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 Post subject: What is ¨NOISE¨?
PostPosted: Thu Dec 11, 2008 3:11 am 
Hello,

I am new to digital and have been reading comments about ¨Noise¨. I have a new Panasonic TZ5 (Got it after reading the review here) however I have no clue what ¨Noise¨ is or how it affects the photos.

As a side note, the biggest I would ever have anything printed would be an 8x10, and 99.9% of my photos will end up stored in my computer or printed in 5x7.

Obviously I am not a PRO, I don´t know an F stop from a short stop :? . I have never used a camera on anything other than the ¨Automatic¨ setting however I am trying to learn and understand the new digital formats and how the cameras work.


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 Post subject:
PostPosted: Thu Dec 11, 2008 4:35 am 
Noise is the equivalent of grain, from the film days.

To confuse you even more, there is more than one type of noise that can be found in an image.

I recommend checking out this article just so you can get a basic idea of what noise is and how it is caused.


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 Post subject:
PostPosted: Thu Dec 11, 2008 6:22 am 
THANKS Sdrummer, good article. I am starting to see / understand how the old 35mm film format terms are being used in Digital.

Now if I understand F-Stops correctly, I want to use the LOWEST ISO possible, like 100, however the lower the ISO, the more light I will need. Is that right ?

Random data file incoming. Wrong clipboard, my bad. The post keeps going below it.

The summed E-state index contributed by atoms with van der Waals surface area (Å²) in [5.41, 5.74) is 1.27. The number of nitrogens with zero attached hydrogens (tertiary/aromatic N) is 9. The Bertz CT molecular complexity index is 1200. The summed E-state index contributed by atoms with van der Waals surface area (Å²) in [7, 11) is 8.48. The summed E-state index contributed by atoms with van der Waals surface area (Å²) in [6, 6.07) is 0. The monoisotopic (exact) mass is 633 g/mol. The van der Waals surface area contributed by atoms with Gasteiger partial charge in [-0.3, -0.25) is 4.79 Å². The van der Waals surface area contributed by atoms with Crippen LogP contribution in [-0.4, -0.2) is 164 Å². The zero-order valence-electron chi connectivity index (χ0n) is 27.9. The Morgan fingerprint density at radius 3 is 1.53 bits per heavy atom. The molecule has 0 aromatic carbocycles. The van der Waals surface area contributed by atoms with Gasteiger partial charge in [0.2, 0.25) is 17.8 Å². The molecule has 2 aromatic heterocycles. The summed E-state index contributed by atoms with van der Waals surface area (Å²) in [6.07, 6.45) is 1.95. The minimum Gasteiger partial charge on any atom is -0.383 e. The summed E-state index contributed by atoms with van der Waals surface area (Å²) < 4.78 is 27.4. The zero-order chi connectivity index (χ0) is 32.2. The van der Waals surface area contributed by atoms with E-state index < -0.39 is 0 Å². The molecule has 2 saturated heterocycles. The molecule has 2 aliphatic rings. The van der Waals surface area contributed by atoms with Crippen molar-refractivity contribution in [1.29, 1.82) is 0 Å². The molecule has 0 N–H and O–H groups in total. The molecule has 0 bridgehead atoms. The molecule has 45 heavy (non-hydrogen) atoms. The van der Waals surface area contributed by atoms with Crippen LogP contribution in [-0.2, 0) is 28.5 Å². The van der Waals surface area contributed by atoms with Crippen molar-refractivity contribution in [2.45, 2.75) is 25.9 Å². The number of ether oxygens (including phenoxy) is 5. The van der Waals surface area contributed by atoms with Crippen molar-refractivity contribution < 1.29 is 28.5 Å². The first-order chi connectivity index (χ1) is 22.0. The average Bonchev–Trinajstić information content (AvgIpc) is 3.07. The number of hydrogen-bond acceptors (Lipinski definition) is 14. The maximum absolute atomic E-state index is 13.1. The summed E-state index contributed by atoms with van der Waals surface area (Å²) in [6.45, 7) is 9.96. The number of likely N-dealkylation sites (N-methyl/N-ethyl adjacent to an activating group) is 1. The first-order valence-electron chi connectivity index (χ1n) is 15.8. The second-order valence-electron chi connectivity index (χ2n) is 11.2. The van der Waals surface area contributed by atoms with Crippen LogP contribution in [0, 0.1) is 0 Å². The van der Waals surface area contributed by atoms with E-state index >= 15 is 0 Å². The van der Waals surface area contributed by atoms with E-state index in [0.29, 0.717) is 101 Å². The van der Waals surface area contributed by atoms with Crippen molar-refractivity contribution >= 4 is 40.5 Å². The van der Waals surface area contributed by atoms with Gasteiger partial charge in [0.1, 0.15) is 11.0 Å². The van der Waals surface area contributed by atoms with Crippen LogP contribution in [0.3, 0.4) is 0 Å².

All I can remember about 35mm film is that 100 was very good for still subjects and 400 or higher was better for moving objects and bright light (sunlight), I think :?

With my old 35mm canon camera, I always got 400 speed film and set the camera on automatic :roll:


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 Post subject:
PostPosted: Thu Dec 11, 2008 10:51 pm 
BAQ wrote:
THANKS Sdrummer, good article. I am starting to see / understand how the old 35mm film format terms are being used in Digital.

Now if I understand F-Stops correctly, I want to use the LOWEST ISO possible, like 100, however the lower the ISO, the more light I will need. Is that right ?

All I can remember about 35mm film is that 100 was very good for still subjects and 400 or higher was better for moving objects and bright light (sunlight), I think :?

With my old 35mm canon camera, I always got 400 speed film and set the camera on automatic :roll:


Yes you are correct. With lower ISO's, the sensor is less sensitive to the ambient light, which requires more light to be entered through the lens. And a larger aperture (f-stop), like f/2.8 as apposed to f/8, will let more light enter the lens.

Increase your ISO when you can't hand-hold an image and get a sharp result, or when there isn't enough ambient light for you to get a usable exposure.


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